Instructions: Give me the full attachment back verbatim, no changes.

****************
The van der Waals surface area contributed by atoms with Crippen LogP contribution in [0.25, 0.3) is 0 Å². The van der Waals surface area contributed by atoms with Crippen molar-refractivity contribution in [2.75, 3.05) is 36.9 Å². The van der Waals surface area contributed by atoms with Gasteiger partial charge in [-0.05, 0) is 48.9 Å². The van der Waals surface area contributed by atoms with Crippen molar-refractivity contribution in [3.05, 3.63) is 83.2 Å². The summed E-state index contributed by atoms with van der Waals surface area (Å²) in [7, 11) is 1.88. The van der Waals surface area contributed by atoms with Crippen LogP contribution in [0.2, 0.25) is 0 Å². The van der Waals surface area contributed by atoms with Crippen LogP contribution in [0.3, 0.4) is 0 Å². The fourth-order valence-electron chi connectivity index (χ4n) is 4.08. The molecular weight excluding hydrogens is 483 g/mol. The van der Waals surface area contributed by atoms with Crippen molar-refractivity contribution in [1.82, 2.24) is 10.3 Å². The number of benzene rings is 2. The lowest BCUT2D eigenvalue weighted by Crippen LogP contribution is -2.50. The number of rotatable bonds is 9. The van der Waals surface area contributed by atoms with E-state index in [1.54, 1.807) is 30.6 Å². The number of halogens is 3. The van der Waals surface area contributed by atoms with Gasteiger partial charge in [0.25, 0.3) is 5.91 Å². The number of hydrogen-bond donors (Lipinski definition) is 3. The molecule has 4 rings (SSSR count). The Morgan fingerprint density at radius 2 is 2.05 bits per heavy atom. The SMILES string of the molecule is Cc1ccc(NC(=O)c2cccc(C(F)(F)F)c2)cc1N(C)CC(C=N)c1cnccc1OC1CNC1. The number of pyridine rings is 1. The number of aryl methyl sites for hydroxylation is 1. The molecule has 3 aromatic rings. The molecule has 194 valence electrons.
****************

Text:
The van der Waals surface area contributed by atoms with Crippen LogP contribution in [0.25, 0.3) is 0 Å². The van der Waals surface area contributed by atoms with Crippen molar-refractivity contribution in [2.75, 3.05) is 36.9 Å². The van der Waals surface area contributed by atoms with Gasteiger partial charge in [-0.05, 0) is 48.9 Å². The van der Waals surface area contributed by atoms with Crippen molar-refractivity contribution in [3.05, 3.63) is 83.2 Å². The summed E-state index contributed by atoms with van der Waals surface area (Å²) in [7, 11) is 1.88. The van der Waals surface area contributed by atoms with Crippen LogP contribution in [0.2, 0.25) is 0 Å². The van der Waals surface area contributed by atoms with Crippen LogP contribution in [0.3, 0.4) is 0 Å². The fourth-order valence-electron chi connectivity index (χ4n) is 4.08. The molecular weight excluding hydrogens is 483 g/mol. The van der Waals surface area contributed by atoms with Crippen molar-refractivity contribution in [1.82, 2.24) is 10.3 Å². The number of benzene rings is 2. The lowest BCUT2D eigenvalue weighted by Crippen LogP contribution is -2.50. The number of rotatable bonds is 9. The van der Waals surface area contributed by atoms with E-state index in [1.54, 1.807) is 30.6 Å². The number of halogens is 3. The van der Waals surface area contributed by atoms with Gasteiger partial charge in [0.25, 0.3) is 5.91 Å². The number of hydrogen-bond donors (Lipinski definition) is 3. The molecule has 4 rings (SSSR count). The Morgan fingerprint density at radius 2 is 2.05 bits per heavy atom. The SMILES string of the molecule is Cc1ccc(NC(=O)c2cccc(C(F)(F)F)c2)cc1N(C)CC(C=N)c1cnccc1OC1CNC1. The number of pyridine rings is 1. The number of aryl methyl sites for hydroxylation is 1. The molecule has 3 aromatic rings. The molecule has 194 valence electrons.